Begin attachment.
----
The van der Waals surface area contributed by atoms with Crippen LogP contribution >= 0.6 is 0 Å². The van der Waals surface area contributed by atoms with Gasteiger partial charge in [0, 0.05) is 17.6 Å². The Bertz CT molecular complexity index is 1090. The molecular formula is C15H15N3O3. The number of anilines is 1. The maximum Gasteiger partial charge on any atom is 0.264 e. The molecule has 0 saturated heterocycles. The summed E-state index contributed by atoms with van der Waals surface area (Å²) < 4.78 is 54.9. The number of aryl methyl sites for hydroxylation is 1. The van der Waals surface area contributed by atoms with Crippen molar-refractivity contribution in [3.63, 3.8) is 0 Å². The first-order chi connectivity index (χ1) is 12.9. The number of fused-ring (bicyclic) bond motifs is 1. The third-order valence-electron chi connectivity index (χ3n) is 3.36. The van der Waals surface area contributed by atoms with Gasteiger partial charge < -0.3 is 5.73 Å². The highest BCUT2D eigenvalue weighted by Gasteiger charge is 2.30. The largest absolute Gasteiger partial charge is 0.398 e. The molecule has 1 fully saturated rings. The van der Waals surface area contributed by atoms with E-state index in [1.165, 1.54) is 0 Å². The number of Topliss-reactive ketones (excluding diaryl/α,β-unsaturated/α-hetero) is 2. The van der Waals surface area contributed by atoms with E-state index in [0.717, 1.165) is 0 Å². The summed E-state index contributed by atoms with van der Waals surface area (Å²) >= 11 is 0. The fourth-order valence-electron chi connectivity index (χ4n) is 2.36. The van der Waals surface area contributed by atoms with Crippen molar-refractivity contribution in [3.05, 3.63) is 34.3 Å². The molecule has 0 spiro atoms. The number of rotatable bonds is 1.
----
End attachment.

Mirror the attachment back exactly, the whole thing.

The van der Waals surface area contributed by atoms with Crippen LogP contribution >= 0.6 is 0 Å². The van der Waals surface area contributed by atoms with Gasteiger partial charge in [0, 0.05) is 17.6 Å². The Bertz CT molecular complexity index is 1090. The molecular formula is C15H15N3O3. The number of anilines is 1. The maximum Gasteiger partial charge on any atom is 0.264 e. The molecule has 0 saturated heterocycles. The summed E-state index contributed by atoms with van der Waals surface area (Å²) < 4.78 is 54.9. The number of aryl methyl sites for hydroxylation is 1. The van der Waals surface area contributed by atoms with Crippen molar-refractivity contribution in [3.63, 3.8) is 0 Å². The first-order chi connectivity index (χ1) is 12.9. The number of fused-ring (bicyclic) bond motifs is 1. The third-order valence-electron chi connectivity index (χ3n) is 3.36. The van der Waals surface area contributed by atoms with Gasteiger partial charge < -0.3 is 5.73 Å². The highest BCUT2D eigenvalue weighted by Gasteiger charge is 2.30. The largest absolute Gasteiger partial charge is 0.398 e. The molecule has 1 fully saturated rings. The van der Waals surface area contributed by atoms with E-state index in [1.165, 1.54) is 0 Å². The number of Topliss-reactive ketones (excluding diaryl/α,β-unsaturated/α-hetero) is 2. The van der Waals surface area contributed by atoms with E-state index in [0.717, 1.165) is 0 Å². The summed E-state index contributed by atoms with van der Waals surface area (Å²) >= 11 is 0. The fourth-order valence-electron chi connectivity index (χ4n) is 2.36. The van der Waals surface area contributed by atoms with Crippen molar-refractivity contribution in [3.05, 3.63) is 34.3 Å². The molecule has 0 spiro atoms. The number of rotatable bonds is 1.